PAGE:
Swallows and Budding Wild Cherry

Utagawa Hiroshige Japanese

Not on view

The poem is unsigned, as is often the case with poems on Hiroshige’s bird-and-flower prints, but the verse is known to be by Takarai Kikaku (Enomoto Kikaku, 1661–1707), a professional poet who numbered among the top disciples of Matsuo Bashō (1644–1694). Swallows (tsubame) are common subjects in haikai set in spring, as in this example:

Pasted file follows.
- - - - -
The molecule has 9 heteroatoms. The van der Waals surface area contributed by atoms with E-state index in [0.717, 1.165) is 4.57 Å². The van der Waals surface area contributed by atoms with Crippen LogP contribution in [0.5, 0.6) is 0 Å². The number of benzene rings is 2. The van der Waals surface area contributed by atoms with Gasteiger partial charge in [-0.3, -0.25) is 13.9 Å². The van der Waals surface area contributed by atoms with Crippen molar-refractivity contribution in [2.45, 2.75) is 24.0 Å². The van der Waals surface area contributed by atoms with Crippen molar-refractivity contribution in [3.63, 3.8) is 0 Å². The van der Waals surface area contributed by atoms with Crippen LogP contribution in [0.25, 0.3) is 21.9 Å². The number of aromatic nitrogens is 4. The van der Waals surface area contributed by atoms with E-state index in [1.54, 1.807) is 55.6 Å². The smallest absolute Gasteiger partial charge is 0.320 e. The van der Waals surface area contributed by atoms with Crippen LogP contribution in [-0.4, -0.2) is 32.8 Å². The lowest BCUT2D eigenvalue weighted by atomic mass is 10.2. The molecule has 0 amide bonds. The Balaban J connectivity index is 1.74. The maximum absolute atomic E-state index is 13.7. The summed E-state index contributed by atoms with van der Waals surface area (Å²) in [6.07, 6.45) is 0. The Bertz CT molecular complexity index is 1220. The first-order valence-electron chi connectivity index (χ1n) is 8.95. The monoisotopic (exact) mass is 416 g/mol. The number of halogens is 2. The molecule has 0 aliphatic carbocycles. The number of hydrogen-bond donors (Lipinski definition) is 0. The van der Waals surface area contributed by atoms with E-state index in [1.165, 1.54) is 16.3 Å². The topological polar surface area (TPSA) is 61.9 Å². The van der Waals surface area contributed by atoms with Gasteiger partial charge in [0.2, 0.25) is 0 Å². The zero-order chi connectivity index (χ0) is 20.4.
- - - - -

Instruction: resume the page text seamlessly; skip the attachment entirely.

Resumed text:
山の端に 乙鳥をかへす 入日かな 宝井其角

Yama no ha ni
tsubame o kaesu
irihi kana

The setting sun—
over the mountain ridge
sends the swallows home.
—Trans. John T. Carpenter

Swallows and Budding Wild Cherry, Utagawa Hiroshige (Japanese, Tokyo (Edo) 1797–1858 Tokyo (Edo)), Woodblock print, Japan

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